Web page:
Earl Wild Goes to the Movies - Piano & Orchestra works
Earl Wild Goes to the Movies - Piano & Orchestra works
Earl Wild Goes to the Movies features the original arrangements of 20th-century film music, performed by Earl Wild on the piano and conducted by Carl Davis and the Royal Philharmonic Orchestra. The tracks on the album include pieces from classic films such as An American in Paris, Casablanca, and Gone with the Wind. This unique collection of film music provides an authentic and detailed orchestral accompaniment to Earl Wild's masterful piano performance.
Ivory Classics CD-70801
Earl Wild Goes to the Movies
Richard Rodgers / Earl Wild
Producer: Michael Rolland Davis
Engineer: Ed Thompson
Mastered using 20-Bit State-of-the-Art Technology - HDCD Encoded
Classic concertos for piano and orchestra.
Earl Wild is a major American musician. As pianist, he has played with distinction under the batons of many famous conductors including Toscanini and Klemperer. Rachmaninov was his friend and important idol in his life – indeed, Wild's recordings of Rachmaninov have always been admired. This American recording was made last year and the booklet remarked that Earl was then 82 years old but still planning new recordings. Besides being a virtuoso pianist Earl Wild, has also been busy as composer, transcriber, conductor, editor, and teacher.
Earl Wild also made a number of recordings of film music for the Readers Digest Association. Some were released by RCA as part of the Charles Gerhardt Classic Film Scores series. All the recordings on this album were made in London, all engineered by Kenneth Wilkinson. They have been remastered in high-resolution digital sound and, for the most part, they sound fabulous.
Richard Rogers - Slaughter on 10th Avenue. Richard Rodgers is remembered chiefly for hit shows (with Oscar Hammerstein II) like Oklahoma! (1943); Carousel (1945); South Pacific (1949), The King and I (1951); and The Sound of Music (1959) all of which have been filmed, of course. 'Slaughter on 10th Avenue' originated as a ballet, choreographed by the great George Balanchine for the 1936 musical On Your Toes. The ballet, in a rather comical mode, was included in the 1939 film version of the musical (starring Eddie Albert, Vera Zorina and Donald O'Connor). The ballet assumed a darker, steamier air for the 1957 film entitled Slaughter on 10th Avenue (with Richard Egan, Jan Sterling, Dan Duryea, Julie Adams and Walter Matthau). Then, in 1965, Earl Wild rewrote the ballet music adding a jazz-tinged piano score. He also re-orchestrated parts of it so that it became this fast-paced, exciting piano concertino. I must tell you that although you might hear many performances of 'Slaughter on 10th Avenue' in a lifetime, none, but none of them could compare to this sassy, thrilling reading.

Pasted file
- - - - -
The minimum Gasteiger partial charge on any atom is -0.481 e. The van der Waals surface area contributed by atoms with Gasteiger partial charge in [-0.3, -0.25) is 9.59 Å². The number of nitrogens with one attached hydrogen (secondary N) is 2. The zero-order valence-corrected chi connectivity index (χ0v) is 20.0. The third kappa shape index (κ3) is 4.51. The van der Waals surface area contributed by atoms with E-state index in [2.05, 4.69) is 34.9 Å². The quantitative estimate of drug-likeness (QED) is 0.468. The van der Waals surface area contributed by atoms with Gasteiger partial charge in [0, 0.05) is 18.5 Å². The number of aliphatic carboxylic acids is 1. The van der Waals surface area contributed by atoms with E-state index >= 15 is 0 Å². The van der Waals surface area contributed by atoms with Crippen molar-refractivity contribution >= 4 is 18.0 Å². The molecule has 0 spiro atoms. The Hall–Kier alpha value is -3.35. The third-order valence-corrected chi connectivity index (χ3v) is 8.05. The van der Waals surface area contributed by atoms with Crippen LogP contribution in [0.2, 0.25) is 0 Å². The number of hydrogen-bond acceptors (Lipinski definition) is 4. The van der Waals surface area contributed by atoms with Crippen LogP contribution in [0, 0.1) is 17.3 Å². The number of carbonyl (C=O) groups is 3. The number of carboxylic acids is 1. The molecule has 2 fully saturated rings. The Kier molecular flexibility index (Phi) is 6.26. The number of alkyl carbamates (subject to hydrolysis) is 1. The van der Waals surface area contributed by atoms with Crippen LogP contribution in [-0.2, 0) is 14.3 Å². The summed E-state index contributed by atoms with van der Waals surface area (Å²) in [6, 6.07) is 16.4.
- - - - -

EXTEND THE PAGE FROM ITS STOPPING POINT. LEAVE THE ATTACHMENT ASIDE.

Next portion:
Max Steiner – Symphonique Moderne. Steiner composed this mini-concerto for the 1939 film, Four Wives (the sequel to the successful 1938 film Four Daughters) starring Claude Rains, the Lane sisters (Priscilla, Rosemary and Lola) and John Garfield as a struggling young musician. 'Symphonie Moderne' was expanded by Charles Gerhardt who played it for Max Steiner shortly before his death. It is written in the grand late Romantic tradition but with the injection of modern American 'urban' influences.